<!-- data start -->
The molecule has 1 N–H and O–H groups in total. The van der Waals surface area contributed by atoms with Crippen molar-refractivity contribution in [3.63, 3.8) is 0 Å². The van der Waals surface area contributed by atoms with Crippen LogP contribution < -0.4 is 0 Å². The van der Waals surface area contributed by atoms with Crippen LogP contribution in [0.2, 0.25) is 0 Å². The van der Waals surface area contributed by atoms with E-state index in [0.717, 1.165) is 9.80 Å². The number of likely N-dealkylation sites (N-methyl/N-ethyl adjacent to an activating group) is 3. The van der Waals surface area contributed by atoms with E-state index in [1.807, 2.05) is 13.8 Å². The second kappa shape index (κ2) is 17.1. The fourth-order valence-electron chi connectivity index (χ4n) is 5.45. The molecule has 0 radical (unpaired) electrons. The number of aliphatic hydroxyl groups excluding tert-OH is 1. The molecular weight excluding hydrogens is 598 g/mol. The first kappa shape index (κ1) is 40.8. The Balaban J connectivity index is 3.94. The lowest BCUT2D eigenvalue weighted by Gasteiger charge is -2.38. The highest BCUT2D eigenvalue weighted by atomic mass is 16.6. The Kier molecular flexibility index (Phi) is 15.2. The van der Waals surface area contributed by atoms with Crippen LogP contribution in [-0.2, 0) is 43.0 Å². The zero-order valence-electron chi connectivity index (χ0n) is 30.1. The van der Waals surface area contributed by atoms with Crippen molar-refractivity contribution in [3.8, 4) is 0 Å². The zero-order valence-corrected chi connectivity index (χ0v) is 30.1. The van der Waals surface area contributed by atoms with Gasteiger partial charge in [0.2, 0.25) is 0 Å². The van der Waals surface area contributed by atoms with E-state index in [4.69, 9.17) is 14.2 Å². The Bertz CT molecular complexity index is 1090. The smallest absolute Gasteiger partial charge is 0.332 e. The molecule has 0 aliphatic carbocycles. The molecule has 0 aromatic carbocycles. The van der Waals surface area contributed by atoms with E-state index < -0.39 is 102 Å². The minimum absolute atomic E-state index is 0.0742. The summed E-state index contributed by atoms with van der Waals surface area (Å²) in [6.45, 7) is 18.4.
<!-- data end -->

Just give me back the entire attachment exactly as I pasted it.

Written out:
The molecule has 1 N–H and O–H groups in total. The van der Waals surface area contributed by atoms with Crippen molar-refractivity contribution in [3.63, 3.8) is 0 Å². The van der Waals surface area contributed by atoms with Crippen LogP contribution < -0.4 is 0 Å². The van der Waals surface area contributed by atoms with Crippen LogP contribution in [0.2, 0.25) is 0 Å². The van der Waals surface area contributed by atoms with E-state index in [0.717, 1.165) is 9.80 Å². The number of likely N-dealkylation sites (N-methyl/N-ethyl adjacent to an activating group) is 3. The van der Waals surface area contributed by atoms with E-state index in [1.807, 2.05) is 13.8 Å². The second kappa shape index (κ2) is 17.1. The fourth-order valence-electron chi connectivity index (χ4n) is 5.45. The molecule has 0 radical (unpaired) electrons. The number of aliphatic hydroxyl groups excluding tert-OH is 1. The molecular weight excluding hydrogens is 598 g/mol. The first kappa shape index (κ1) is 40.8. The Balaban J connectivity index is 3.94. The lowest BCUT2D eigenvalue weighted by Gasteiger charge is -2.38. The highest BCUT2D eigenvalue weighted by atomic mass is 16.6. The Kier molecular flexibility index (Phi) is 15.2. The van der Waals surface area contributed by atoms with Crippen LogP contribution in [-0.2, 0) is 43.0 Å². The zero-order valence-electron chi connectivity index (χ0n) is 30.1. The van der Waals surface area contributed by atoms with Crippen molar-refractivity contribution in [3.8, 4) is 0 Å². The zero-order valence-corrected chi connectivity index (χ0v) is 30.1. The van der Waals surface area contributed by atoms with Gasteiger partial charge in [0.2, 0.25) is 0 Å². The van der Waals surface area contributed by atoms with E-state index in [4.69, 9.17) is 14.2 Å². The Bertz CT molecular complexity index is 1090. The smallest absolute Gasteiger partial charge is 0.332 e. The molecule has 0 aliphatic carbocycles. The molecule has 0 aromatic carbocycles. The van der Waals surface area contributed by atoms with E-state index < -0.39 is 102 Å². The minimum absolute atomic E-state index is 0.0742. The summed E-state index contributed by atoms with van der Waals surface area (Å²) in [6.45, 7) is 18.4.